10 Rheumatology Advances From 2016

Kevin D. Deane, MD, PhD


December 19, 2016

4: Biosimilar Approvals

Whereas several biosimilars have been approved for years for rheumatologic use in Europe and Asia, in 2016 the US Food and Drug Administration (FDA) approved three biosimilars in the United States: one for infliximab (Inflectra™, approved April 2016), one for etanercept (Erelzi™, approved August 2016), and one for adalimumab (Amjevita™, approved September 2016). Each of these has been approved for multiple indications, including RA; psoriasis and psoriatic arthritis; ankylosing spondylitis; and, for Inflectra and Amjevita, inflammatory bowel disease.

The impact and cost-effectiveness of the clinical use of these agents is being studied currently; in addition, the mechanisms by which these new agents will be used instead of the original therapies are under investigation. However, the hope is that they will improve access to biologic therapy for patients with rheumatic diseases.

5: Tocilizumab in Giant Cell Arteritis and Polymyalgia Rheumatica

In 2016, data from several small, randomized, controlled studies demonstrated that the anti-interleukin 6 therapy tocilizumab was effective in treating giant cell arteritis[4] and polymyalgia rheumatica.[5] Furthermore, although not yet fully published, the results of the large GiACTA study confirm the efficacy of tocilizumab in giant cell arteritis.[6] In particular, tocilizumab appears to rapidly improve inflammation and allow steroid reduction.

The overall cost/benefit of tocilizumab in these diseases is being evaluated further, with particular attention to expense of tocilizumab compared with steroids, and possible increased risks for adverse events, such as cytopenias and intestinal perforation. Nevertheless, the success of these studies raises the hope that the rheumatology community will finally have an effective steroid-sparing agent for this set of diseases.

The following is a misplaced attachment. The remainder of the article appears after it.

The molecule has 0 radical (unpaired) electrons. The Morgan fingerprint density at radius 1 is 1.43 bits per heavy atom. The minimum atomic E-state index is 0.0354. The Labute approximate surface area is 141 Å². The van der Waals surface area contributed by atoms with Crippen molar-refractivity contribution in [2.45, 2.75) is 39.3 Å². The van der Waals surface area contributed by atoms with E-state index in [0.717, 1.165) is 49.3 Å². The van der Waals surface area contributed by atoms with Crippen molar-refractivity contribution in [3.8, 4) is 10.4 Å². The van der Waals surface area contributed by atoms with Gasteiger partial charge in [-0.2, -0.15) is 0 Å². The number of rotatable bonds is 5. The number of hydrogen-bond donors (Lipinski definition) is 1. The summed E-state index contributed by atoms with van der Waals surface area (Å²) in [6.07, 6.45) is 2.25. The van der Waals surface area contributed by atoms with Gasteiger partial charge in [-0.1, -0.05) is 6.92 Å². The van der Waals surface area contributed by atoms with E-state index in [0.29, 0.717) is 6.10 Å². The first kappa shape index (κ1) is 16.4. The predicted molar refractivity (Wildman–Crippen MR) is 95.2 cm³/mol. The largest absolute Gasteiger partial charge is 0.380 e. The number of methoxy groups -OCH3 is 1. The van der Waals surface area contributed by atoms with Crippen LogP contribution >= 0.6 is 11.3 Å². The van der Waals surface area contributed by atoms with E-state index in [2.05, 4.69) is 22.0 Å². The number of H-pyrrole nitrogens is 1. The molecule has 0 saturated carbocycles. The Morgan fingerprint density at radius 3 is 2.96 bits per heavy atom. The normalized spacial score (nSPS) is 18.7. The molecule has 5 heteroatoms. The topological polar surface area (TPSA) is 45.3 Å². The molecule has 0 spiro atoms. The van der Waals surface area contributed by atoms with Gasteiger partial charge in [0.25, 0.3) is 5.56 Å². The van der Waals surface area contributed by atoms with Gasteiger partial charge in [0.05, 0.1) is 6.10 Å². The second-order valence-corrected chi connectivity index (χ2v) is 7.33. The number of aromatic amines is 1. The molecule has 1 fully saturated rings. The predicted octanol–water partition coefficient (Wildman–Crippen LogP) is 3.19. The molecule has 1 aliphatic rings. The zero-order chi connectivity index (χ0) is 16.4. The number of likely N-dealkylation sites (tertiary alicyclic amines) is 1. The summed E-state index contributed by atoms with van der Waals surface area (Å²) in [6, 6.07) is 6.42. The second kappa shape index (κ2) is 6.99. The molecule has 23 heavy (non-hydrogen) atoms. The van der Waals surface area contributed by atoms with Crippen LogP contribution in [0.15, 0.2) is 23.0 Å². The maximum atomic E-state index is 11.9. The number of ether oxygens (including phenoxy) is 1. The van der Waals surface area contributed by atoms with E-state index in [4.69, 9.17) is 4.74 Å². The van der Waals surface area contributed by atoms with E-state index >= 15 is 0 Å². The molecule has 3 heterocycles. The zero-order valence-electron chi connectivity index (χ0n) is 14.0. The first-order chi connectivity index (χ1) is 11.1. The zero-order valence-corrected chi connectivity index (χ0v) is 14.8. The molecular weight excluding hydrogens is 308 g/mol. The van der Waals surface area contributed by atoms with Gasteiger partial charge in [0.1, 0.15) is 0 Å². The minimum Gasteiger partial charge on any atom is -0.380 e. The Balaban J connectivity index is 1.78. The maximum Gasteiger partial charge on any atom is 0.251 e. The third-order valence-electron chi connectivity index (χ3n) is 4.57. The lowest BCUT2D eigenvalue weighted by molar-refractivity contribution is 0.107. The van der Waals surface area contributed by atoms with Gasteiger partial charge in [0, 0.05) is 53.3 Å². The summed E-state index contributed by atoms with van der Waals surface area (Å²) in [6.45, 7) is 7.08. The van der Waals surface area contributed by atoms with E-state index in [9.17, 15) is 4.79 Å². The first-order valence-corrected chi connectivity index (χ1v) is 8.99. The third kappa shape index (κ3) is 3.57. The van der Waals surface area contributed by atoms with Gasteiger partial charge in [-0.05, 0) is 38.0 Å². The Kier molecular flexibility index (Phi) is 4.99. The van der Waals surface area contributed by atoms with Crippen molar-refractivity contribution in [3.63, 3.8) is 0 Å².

6: Rituximab for Preclinical RA

Growing data support that RA has a preclinical period of development, during which there are elevations of autoantibodies, including antibodies to citrullinated proteins and rheumatoid factor, that are highly predictive of future RA. With this as a background, the Dutch PRAIRI study has reported preliminary data from a randomized, blinded study of 81 participants. When given to individuals with elevated antibodies to citrullinated proteins and rheumatoid factor but no synovitis on baseline examination, rituximab 1000 mg as a single dose delayed the onset of development of future clinically apparent RA by about 12 months.[7] Full study data have yet to be released, but this study and other prevention trials for RA that are under way in the United States[8] and Europe[9] raise the hope that RA may soon be a disease in which prevention strategies can be applied.


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